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What is Utility Patent: All You Need to Know

A utility patent is granted by the United States Patent and Trademark Office (USPTO) to protect the way an invention works or is used. It provides the patent owner with exclusive rights to make, use, sell, and import the invention for up to 20 years from the filing date. It also bars anyone else from making, using, selling, or importing your invention.

While you can file a utility patent yourself, gathering what you need to get a patent and preparing the application is a complex and time-consuming process. 

The USPTO rejects most utility patent applications, but hiring a patent attorney to prepare and file your application guarantees you will meet all of the requirements. Keep reading to learn how to file a utility patent.

How to Get a Utility Patent

To be granted a utility patent, your invention must be a “new and useful process, machine, manufacture, or composition of matter or any new and useful improvement,” and meet specific criteria, including “novelty, non-obviousness, and usefulness.” (35 U.S. Code § 101)

The utility patent application must meet specific legal requirements and be accompanied by detailed drawings, descriptions, and claims that define the scope of the invention.

A patent examiner at the USPTO then reviews the patent application. They will determine whether the invention meets the legal requirements for patentability and whether any prior art exists that could prevent the grant of a patent.

If the utility patent application is approved, the inventor or assignee will be granted exclusive rights to make, use, and sell the invention for 20 years from the filing date. After that, the invention will enter the public domain and be used by anyone without restriction.

Provisional Patent vs. Patent

Utility patents have two types of application processes:

  • provisional patent applications (PPA)
  • non-provisional patent applications (NPA)

The NPA, discussed above, is what you typically think of when filing for a patent. 

The PPA supersedes the utility patent application in order to secure an early filing date. It is much easier to file a PPA because it does not undergo an investigation by the USPTO, giving inventors time to protect their ideas while still refining the non-provisional application.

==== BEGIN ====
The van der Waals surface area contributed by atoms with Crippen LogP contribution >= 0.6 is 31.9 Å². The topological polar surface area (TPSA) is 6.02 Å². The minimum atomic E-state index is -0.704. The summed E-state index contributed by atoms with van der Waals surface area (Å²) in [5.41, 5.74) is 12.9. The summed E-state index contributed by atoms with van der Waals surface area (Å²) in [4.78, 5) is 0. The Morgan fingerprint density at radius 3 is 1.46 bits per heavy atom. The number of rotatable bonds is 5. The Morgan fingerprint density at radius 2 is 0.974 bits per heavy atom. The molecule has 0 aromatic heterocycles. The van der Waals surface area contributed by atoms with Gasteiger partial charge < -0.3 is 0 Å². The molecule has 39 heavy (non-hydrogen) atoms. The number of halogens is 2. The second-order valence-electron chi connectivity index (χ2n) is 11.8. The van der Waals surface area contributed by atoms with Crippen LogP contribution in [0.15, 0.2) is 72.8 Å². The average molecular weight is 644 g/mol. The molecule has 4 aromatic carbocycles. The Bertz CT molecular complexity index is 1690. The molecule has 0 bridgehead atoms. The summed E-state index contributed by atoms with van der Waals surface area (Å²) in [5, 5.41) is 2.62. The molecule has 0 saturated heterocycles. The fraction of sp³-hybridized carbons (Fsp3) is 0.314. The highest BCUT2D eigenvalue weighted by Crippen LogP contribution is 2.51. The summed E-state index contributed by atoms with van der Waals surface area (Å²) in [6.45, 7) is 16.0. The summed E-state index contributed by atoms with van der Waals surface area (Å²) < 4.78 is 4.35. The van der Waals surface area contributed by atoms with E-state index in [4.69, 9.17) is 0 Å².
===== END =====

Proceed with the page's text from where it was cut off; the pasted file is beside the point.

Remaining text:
Once a PPA is filed, you have one year to file a non-provisional utility patent application for your invention.

Top Reasons Why Utility Patent Applications Are Rejected

There are several common reasons why the United States Patent and Trademark Office (USPTO) may reject applications for a utility patent. Here are some of the most common reasons:

Lack of Novelty

An invention must be new to someone skilled in the relevant field. If the invention lacks novelty, meaning that it has already been disclosed or described in a prior publication or patent application, the USPTO may reject it.

Lack of Non-Obviousness

In addition to being new, an invention must also be non-obvious to someone skilled in the relevant field. The USPTO may reject the application for a utility patent if the invention is a noticeable variation of existing technology.

Insufficient Description

An application for a utility patent must include a detailed description of the invention, including drawings and specifications that enable someone skilled in the relevant field to make and use the invention. The USPTO may reject the application if the description is inadequate or incomplete.

Lack of Utility

An invention must have some practical application or use to be eligible for a patent. If the USPTO determines that the invention has no practical use or cannot be used in some industry or field, the application for a utility patent may be rejected.

Improper Format or Filing

An application for a utility patent must be filed correctly and include all necessary documents and fees. If the application is not filed correctly, the USPTO may reject it.

Double Patenting

The application may also be rejected if it is found to be seeking to patent the same invention or a substantially similar invention as a previously granted patent. This is known as double patenting, and it is generally not allowed.

Lack of Written Description

Utility patents must include a written description that fully supports the claims made in the application. If the written description is insufficient or incomplete, the USPTO may reject the application.